06 Jun

A World Without Heroes

Brandon Mull


A World Without Heroes was a good book. Two teens from Earth, Jason and Rachel, enter the world of Lyrian and are thrust into a quest to find six syllables of an ancient word of the language of creation. When this word is spoken in the presence of the dark wizard Maldor, who rules much of Lyrian, it will destroy him and end his evil reign.

Jason was an excellent main character. He’s a typical high schooler who likes baseball and anatomy. (Maybe that last part isn’t so typical, but hey.) Though a bit confused by his entrance into Lyrian, Jason adapts to the new world well. The part which demonstrates this best (and my personal favourite part of the book) was when he enters Lyrian high society and pulls it off. The character arc was one of reinforcement rather than redemption, and I enjoyed seeing Jason strengthen as a heroic character over the course of this book—even when he faced the consequences of his heroic choices.

Rachel was a strong supporting character, brave and assertive. A note of warning: The way Rachel has been homeschooled is by no means the typical homeschooling experience. I myself am a homeschooler, and although I smirked at some of the descriptions of her life, no homeschooler I know goes on field trips around the world.

The villain, Maldor, was one unlike I’ve ever seen before. Sure, he’s a dark wizard and a dark lord, but not the typical cackling, evil tyrant. An evil tyrant, yes, but not a cackling one. What I found most compelling about Maldor was the way he controls the world of Lyrian—by withholding knowledge. Maps are forbidden, travel is discouraged, punishment is quick and ruthless. Yet he respects his enemies and, instead of destroying them, offers them pleasure and neutrality in the Eternal Feast. And, of course, a certain revelation Maldor brought up close to the end—perhaps The Plot Twist of the book—is another example of the complex character he is.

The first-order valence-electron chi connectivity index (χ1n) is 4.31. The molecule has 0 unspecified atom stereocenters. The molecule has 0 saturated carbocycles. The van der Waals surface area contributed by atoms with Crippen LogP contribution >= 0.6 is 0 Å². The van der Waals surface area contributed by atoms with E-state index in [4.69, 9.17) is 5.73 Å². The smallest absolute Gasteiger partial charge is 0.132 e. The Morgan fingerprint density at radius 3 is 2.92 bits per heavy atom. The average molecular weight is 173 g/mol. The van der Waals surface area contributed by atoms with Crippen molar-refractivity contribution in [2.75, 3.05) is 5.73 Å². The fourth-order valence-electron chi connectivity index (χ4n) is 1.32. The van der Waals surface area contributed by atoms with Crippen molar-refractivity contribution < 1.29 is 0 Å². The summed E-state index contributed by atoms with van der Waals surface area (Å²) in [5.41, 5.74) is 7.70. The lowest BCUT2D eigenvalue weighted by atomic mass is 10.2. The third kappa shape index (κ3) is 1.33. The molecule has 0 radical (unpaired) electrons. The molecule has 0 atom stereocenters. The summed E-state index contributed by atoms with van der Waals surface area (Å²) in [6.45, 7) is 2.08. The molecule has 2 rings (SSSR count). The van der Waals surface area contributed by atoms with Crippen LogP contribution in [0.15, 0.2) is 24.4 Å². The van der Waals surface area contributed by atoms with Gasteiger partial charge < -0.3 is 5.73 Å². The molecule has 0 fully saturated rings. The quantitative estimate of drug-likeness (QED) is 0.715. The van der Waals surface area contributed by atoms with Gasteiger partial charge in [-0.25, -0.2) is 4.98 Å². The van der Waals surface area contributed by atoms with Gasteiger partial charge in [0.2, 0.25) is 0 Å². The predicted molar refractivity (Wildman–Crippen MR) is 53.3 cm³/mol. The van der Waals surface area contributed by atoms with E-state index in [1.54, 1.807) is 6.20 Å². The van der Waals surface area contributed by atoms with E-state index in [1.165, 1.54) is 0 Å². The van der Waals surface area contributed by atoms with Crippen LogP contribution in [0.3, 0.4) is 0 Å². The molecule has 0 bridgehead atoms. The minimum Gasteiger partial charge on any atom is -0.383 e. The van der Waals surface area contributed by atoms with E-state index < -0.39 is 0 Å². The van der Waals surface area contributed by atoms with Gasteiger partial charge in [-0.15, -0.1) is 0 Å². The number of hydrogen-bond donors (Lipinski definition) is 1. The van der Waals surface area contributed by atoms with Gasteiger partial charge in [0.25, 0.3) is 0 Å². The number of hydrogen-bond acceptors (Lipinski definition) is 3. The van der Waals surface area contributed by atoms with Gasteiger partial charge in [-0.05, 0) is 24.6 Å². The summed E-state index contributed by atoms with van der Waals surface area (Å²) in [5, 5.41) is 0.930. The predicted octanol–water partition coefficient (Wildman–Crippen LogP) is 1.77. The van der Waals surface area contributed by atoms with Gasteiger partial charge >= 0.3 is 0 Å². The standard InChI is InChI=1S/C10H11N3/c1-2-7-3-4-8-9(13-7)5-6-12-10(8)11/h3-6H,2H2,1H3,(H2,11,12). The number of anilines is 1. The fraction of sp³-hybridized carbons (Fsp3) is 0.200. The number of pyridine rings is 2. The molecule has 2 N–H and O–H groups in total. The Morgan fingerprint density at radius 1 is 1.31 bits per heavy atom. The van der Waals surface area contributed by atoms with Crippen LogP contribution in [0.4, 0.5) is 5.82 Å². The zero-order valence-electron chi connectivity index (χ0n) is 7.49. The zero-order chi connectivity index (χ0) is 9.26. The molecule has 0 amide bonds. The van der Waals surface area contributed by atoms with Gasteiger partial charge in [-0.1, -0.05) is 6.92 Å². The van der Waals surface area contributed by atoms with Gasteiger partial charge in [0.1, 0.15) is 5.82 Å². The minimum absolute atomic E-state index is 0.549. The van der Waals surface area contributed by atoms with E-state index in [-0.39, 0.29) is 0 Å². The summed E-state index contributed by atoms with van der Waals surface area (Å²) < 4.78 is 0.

We saw several supporting characters come and go. Ferrin and his abilities as a displacer—being able to detach his body parts—were hilarious, and I truly enjoyed every scene of his. (I’ve imagined such abilities before, but I’ve seen very few stories which utilise displacing abilities.) I also enjoyed Jasher, Drake and the Blind King.

The lack of profanity and sexual content was refreshing. In addition, the main theme—the true nature of heroes—was one I enjoyed reading very much. Mull could improve in some areas on wordsmithing, foreshadowing and connectivity—the subtleties of writing, basically—but he is by no means a bad author, and I look forward to reading the rest of the Beyonders series and Mull’s other books.


Other books I’ve read or want to read:


Have you read any of these books? What else have you been reading lately?


(For those interested, there are no news on Number 11. Mum and Dad have been in and out of the city—they’re out there now for an appointment—but the baby hasn’t started coming yet.)

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Posted by on June 6, 2016 in Book Reviews, Books


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